The environmental movement, so influential during the last twenty-five years, is a reaction against this attitude toward nature, but there is still a question as to whether the concern for non-human nature should be a part of professional engineering ethics rather than an engineer's personal ethics. What are some of the arguments for and against including a concern for non-human nature in the professional codes of engineers?
Those who believe that professional engineering obligations to the environment should not be extended beyond a concern for factors that endanger human health could make the following arguments.
First, the judgments that would have to be made in this area fall outside the area of professional engineering expertise and as such might be considered a violation of professional responsibility. Suppose an engineer is asked to participate in the design of a condominium which will be built on a wetland area. The engineer objects because she believes that the wetland area is especially important for the ecology of the area. This judgment is not a professional engineering judgment, but rather one more appropriately made by a biologist.
The same problem exists in many other areas related to the environment. An engineer may object to a dam that will destroy a wild river or flood hundreds of acres of farmland. Or he may object to designing a sawmill that is to be built in the midst of an ancient forest. In all of these cases the judgments involve considerations outside the engineer's professional expertise. An engineer may well object to these projects, but he or she should not object as an engineer. To do so is to invite public disrespect for the engineering profession.
Such objections might even be considered violations of engineering codes. The NSPE code contains the following statement:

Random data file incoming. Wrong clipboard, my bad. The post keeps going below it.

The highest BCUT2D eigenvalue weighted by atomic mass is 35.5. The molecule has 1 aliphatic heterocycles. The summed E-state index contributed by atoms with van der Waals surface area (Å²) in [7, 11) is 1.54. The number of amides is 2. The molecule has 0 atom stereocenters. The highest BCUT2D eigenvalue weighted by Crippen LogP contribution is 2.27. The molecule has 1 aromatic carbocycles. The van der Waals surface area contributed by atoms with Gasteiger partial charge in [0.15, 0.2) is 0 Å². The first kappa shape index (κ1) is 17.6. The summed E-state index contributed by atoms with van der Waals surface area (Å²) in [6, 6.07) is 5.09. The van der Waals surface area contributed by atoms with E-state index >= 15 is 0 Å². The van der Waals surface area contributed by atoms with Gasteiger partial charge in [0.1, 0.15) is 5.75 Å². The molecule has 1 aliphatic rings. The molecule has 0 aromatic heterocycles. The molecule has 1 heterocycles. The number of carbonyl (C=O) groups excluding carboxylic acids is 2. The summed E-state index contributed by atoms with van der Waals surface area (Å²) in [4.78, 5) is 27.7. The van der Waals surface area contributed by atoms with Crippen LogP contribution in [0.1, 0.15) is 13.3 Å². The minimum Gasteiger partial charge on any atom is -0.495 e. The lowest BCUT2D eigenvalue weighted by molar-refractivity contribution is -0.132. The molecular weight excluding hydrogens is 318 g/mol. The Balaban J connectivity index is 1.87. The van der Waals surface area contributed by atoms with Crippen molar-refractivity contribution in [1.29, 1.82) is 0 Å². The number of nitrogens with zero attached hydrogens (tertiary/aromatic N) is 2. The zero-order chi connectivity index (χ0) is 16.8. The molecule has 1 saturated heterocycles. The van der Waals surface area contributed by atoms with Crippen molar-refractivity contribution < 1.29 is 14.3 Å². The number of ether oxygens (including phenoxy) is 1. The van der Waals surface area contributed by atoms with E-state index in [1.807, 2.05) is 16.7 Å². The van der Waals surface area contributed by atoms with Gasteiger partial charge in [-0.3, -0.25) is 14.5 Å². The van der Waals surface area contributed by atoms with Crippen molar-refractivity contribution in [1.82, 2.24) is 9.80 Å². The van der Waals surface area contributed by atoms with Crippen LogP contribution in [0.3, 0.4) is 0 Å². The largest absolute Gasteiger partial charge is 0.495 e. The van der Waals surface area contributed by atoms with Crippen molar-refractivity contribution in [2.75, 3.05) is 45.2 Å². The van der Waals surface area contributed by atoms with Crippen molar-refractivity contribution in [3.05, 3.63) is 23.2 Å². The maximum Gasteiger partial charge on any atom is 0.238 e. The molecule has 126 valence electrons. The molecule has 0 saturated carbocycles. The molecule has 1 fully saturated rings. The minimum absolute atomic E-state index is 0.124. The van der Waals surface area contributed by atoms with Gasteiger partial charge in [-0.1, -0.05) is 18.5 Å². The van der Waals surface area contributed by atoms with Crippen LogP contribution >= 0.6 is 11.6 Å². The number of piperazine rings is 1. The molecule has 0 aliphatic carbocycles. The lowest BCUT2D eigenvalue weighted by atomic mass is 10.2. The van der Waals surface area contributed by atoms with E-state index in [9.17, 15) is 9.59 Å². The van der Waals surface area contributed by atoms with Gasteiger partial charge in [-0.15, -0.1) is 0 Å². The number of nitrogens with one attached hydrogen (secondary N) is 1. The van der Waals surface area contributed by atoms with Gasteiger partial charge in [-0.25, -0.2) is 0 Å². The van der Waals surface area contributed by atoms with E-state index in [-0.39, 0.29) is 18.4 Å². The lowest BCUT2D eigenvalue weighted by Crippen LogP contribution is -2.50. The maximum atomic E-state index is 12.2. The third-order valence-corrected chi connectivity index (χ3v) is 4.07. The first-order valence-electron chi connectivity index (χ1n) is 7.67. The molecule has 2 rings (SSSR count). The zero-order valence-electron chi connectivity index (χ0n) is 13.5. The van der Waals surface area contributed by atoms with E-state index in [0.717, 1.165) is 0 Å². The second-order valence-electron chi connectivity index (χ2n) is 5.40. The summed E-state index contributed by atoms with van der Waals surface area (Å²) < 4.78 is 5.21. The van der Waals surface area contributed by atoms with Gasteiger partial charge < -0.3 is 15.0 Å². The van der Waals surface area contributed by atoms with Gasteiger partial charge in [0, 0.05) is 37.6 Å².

Engineers may express publicly a professional opinion on technical subjects only when that opinion is founded upon adequate knowledge of the facts and competence in the subject matter. (II,3,b)
Many objections to environmental matters are not based on professional engineering competence. Suppose the NSPE code also contained another provision such as this:
Engineers must not participate in projects that are unnecessarily destructive to the environment, even if they do not endanger human life or health.
The judgments necessary to comply with such a provision would often not be professional engineering judgments, so that implementing such a provision might well involve violating section II,3,b.
Second, an extension of professional responsibility for the environment into areas not clearly related to public health or safety might cause considerable problems for engineering societies. Along with other members of society, engineers disagree over environmental issues, especially where human health is not directly involved. Forcing members of professional societies to take policy stands on such issues will introduce a new source of divisiveness into professional societies.
Another aspect of this same objection is that such issues will be especially troublesome for engineering managers who are members of the societies. Management cannot be expected to be sympathetic to policies that will inevitably result in greater expense for industry. The effect of introducing these issues into the societies may serve to weaken industry support for the societies themselves.
In the end, engineering as a whole is concerned in solving different kinds of problems, so it is obvious that engineers must give some time of thinking about the environment and finding solutions for problems encountered with the environment.
Done by: Saif el deen Murad Ahmed